The Ultimate Guide to Managing Orphan Pages
A digital marketer has two goals: 1. To get the user to the website, preferably organically, and 2. To make sure they stay on the website for as long as possible. To achieve the second goal, the best thing you can do is encourage the user to visit more pages. However, this can only happen if you’ve interlinked pages properly. What happens if you forget to link a page on your website? You get an orphan page.
What Are Orphaned Pages?
Orphan web pages are web pages that are not linked to any section, page, or navigation menu of the website. The only way your user can find this orphan page is if they specifically know the URL of the website.
Since these pages have no interlinking or backlinking, search engine crawlers cannot find them. Crawlers usually follow internal and external links to reach from one part of the net to the other—much like a spider would on its web. However, if the spider casts one individual string and doesn’t connect it to its web, it will probably forget about it and won’t go there. Similarly, Google or any other search engine will rarely show orphan pages on the search engine result page (SERP).
Characteristics of Orphan Pages
Orphan web pages have three common characteristics.
1. They do not have any internal links.
Orphan pages do not have any links to or from any other part of your website. This is the biggest problem because you cannot redirect your reader to these pages organically. Alternatively, you cannot redirect them to other pages if they’ve found this page.
2. They are live pages, not unpublished pages.
When thinking of orphan pages, remember that they are always published. A draft page will never be considered an orphan page because no one can generally access it. Therefore, it will not affect your ranking.
3. They can (sometimes) be found by search engines.
Orphan pages can show up in the SERP if you’ve optimized the page properly. However, their ranking will be very low, so they will not generate much traffic, if at all. As a result, they are almost blind.
Is this a significant issue? The answer is yes. Orphan web pages can affect your SEO rankings.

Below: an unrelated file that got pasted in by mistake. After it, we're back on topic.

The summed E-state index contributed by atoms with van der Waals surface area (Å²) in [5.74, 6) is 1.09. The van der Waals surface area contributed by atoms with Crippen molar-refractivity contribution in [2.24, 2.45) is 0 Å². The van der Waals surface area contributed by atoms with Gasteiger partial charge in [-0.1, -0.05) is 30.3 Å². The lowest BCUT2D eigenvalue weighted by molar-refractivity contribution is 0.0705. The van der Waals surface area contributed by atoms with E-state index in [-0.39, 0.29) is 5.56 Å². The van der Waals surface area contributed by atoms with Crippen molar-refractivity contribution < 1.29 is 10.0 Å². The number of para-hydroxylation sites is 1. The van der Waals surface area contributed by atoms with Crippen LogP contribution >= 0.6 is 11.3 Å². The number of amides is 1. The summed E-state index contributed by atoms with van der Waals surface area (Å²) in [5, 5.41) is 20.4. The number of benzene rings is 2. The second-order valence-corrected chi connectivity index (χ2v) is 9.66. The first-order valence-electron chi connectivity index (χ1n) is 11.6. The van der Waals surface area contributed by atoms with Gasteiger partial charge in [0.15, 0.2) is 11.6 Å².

How do Orphan Web Pages Affect Your Ranking?
Let’s break this down.
You create an excellent SEO-friendly article that highlights and solves all problems for your audience. You post it, but you’ve forgotten to include links. This means only the people who KNOW you’ve published the article can find it. Because this is new content, the crawler will spend some time going through it, but because it’s not linked to anything, it does not have any credibility. This means that regardless of your content’s relevance, the search engine will not recommend it.
So, in this exercise, you’ve
- Wasted your crawl budget
- Driven away organic traffic
- Generated no additional SEO points
In short, your SEO is affected negatively by your orphan page. Orphan page SEO will not promote your website’s overall ranking. Therefore, finding and fixing orphan pages should be a priority.
How To Find And Fix Orphan Pages?
You can use any orphan page checker tool to find orphan pages. The process is quite simple.
1. Get a list of web pages.
You can do this by providing the sitemap file of your website – this file is placed at the center of your domain and is used by search engines to understand your content. When you create new content, it is automatically updated on the site map. Therefore, it contains all the webpages you have ever made – orphan or not.